February 14 – 28, 1987
For the Winter Games in 1987, Cape Breton was a natural host. With their distinct culture, hard work ethic, integrity and pride, it was assured that the Games would be colourful, professional and successful, simply because the people wouldn't have it any other way. Nova Scotia then became the first province to host a Canada Summer and Winter Games. Ontario took home the flag, and Quebec won the Centennial Cup. The Games in Cape Breton were made up of 17 different sports. The Jack Pelech award was handed out in a tie, to Nova Scotia and Newfoundland. But as the Games ended, Cape Breton was left with new facilities that helped not only the University but also helped Cape Breton acquire an AHL franchise affiliated with the Edmonton Oilers.
Sydney Board of Trade President Eric Schibler figured about $1 million was pumped into the Cape Breton economy during the weeks of the Games. Friends of the Games managed to raise $3.5 million and ended with a profit of $1.9 million. The money was dispersed around the Island into things like scholarships, help for a hospital for eye injuries, and cultural pursuits as well as sports.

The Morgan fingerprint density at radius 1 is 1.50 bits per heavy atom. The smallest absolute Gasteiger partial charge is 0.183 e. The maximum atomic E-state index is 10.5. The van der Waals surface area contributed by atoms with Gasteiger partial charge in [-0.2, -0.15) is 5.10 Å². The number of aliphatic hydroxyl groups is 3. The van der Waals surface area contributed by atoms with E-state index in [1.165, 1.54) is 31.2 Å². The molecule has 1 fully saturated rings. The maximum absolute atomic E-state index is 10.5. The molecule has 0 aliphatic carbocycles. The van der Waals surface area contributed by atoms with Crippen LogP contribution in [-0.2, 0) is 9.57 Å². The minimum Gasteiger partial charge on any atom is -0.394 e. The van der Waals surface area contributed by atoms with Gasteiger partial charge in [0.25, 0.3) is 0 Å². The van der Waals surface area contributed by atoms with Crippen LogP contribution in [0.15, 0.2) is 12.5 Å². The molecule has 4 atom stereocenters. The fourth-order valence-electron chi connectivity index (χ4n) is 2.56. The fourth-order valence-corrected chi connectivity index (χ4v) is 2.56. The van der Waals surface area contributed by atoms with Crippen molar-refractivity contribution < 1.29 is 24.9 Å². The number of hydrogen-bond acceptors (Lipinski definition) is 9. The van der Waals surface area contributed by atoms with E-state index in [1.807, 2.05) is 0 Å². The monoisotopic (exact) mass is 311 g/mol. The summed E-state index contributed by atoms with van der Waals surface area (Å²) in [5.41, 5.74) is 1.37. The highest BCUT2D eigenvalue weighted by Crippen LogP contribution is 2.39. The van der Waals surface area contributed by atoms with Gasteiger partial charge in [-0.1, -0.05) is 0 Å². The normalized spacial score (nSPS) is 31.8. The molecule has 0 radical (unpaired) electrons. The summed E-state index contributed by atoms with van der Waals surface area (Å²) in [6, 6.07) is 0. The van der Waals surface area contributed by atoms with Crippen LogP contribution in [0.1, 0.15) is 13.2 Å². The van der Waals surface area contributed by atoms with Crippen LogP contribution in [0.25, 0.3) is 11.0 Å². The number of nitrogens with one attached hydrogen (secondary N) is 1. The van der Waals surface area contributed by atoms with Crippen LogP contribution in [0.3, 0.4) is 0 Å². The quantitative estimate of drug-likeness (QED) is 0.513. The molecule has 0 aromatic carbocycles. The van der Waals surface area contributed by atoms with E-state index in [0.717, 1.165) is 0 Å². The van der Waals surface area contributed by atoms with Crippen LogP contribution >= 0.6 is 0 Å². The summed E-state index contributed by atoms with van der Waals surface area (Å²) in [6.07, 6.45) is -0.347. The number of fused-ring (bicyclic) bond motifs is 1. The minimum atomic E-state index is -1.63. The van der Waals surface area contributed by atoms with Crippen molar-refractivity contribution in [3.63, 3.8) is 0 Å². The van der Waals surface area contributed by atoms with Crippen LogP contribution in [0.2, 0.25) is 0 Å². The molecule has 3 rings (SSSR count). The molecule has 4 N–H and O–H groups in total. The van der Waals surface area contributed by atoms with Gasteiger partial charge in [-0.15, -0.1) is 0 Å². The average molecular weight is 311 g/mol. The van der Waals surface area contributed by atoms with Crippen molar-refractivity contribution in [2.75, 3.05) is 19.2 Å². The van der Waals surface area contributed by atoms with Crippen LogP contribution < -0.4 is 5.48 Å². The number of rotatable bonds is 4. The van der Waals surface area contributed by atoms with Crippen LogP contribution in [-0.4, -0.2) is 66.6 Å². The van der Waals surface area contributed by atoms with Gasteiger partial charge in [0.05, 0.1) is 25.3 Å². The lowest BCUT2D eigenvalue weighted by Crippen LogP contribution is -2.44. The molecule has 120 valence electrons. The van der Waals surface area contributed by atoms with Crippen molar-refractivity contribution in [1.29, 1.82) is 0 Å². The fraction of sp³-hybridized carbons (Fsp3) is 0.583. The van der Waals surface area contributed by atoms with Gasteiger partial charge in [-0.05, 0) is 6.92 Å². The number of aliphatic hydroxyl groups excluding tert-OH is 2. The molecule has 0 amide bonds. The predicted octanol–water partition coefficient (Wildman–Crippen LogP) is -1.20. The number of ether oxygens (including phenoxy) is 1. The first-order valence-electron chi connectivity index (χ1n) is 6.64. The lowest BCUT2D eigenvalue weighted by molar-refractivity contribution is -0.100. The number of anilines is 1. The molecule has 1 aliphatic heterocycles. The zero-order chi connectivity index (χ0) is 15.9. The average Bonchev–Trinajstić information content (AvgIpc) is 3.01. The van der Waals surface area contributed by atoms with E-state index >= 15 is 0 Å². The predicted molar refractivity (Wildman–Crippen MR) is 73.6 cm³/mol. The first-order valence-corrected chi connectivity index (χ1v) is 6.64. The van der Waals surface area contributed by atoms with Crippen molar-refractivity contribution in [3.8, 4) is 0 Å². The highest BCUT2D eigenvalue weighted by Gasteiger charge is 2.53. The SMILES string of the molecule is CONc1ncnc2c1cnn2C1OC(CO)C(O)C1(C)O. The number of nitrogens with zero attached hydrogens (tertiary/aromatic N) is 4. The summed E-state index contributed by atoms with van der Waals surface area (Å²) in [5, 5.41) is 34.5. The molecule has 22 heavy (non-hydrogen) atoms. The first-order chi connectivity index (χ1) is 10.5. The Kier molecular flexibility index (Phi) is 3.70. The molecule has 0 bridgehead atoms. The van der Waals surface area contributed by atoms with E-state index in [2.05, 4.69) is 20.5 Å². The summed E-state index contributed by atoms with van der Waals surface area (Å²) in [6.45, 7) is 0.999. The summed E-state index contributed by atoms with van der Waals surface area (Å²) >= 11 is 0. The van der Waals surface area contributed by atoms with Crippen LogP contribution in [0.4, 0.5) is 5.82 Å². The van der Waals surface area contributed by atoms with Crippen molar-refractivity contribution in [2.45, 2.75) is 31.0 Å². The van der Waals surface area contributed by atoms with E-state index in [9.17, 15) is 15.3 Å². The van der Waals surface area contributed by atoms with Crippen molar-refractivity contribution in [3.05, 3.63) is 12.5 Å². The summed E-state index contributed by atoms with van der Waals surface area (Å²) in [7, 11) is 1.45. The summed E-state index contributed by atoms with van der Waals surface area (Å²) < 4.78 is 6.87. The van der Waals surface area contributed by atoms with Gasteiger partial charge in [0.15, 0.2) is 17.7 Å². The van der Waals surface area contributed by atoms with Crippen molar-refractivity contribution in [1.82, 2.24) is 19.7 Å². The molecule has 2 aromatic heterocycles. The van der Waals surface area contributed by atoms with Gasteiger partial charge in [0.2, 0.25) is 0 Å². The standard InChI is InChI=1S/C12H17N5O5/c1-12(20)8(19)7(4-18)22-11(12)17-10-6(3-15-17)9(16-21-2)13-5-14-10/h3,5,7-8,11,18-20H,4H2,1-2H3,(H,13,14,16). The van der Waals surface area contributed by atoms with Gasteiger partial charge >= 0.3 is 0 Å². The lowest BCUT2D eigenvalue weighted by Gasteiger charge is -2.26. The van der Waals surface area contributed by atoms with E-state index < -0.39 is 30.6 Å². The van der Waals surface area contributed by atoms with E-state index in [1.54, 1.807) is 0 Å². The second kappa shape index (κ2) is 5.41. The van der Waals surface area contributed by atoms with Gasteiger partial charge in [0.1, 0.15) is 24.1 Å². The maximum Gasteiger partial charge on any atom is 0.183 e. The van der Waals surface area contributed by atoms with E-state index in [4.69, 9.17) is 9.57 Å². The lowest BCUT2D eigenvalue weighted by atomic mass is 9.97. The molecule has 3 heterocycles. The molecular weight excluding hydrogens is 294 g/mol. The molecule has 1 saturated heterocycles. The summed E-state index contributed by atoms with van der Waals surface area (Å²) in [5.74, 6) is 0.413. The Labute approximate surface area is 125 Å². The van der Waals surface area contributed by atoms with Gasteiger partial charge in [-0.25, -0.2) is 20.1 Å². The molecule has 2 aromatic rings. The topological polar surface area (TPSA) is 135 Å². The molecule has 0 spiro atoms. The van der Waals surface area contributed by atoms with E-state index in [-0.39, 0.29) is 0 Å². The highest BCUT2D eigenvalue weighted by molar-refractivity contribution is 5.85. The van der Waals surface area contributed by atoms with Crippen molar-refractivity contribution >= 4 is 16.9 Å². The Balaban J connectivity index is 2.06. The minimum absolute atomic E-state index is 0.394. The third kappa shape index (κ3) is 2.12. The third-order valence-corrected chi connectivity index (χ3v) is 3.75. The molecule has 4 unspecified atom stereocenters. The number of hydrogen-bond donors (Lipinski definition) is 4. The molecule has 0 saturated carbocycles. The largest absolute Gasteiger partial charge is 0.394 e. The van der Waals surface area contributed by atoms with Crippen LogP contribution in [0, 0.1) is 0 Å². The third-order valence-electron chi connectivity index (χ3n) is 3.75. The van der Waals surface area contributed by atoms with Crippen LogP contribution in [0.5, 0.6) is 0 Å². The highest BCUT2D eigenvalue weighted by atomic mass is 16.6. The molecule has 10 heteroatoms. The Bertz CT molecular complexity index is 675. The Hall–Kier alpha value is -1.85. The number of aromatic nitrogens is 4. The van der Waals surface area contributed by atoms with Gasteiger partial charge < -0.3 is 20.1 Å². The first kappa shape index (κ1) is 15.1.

Male athletes: 1180
Female athletes: 815
Total athletes: 1995
Total coaches/managers: 417
The Island was left with a corps of volunteers and an attitude of "we can do it" which led in recent years since, to their hosting the National Badminton Championships, the Atlantic Figure Skating Championships, the National Cross Country Ski Championships and the World Power Lifting Championships, among other things.
As a result of Sydney having its bicentennial and hosting the Canada Games in the same year a new rink was constructed for the events. Seating about 4000 people and costing $14 million the new rink was a lasting legacy from the Games. About $1 million of the cost came out of the Canada Games budget for the 1987 Games. As a consequence of the building, Sydney acquired an American Hockey League franchise, affiliated with the Edmonton Oilers. An arena with an Olympic sized ice surface was constructed on the Campus of the University College of Cape Breton with seating for 1,800, adding to the legacy of the Games.
Nova Scotia novice dancers Angie Coady and Glenn MacCara, both 16 finished first in the figure skating compulsories and fought off an attack of the jitters to put in the golden skate in the variation dance to win it all. Along the way, young Jim Dan Corbett, who helped light the Games torch in the opening ceremonies unexpectedly grabbed a bronze medal.
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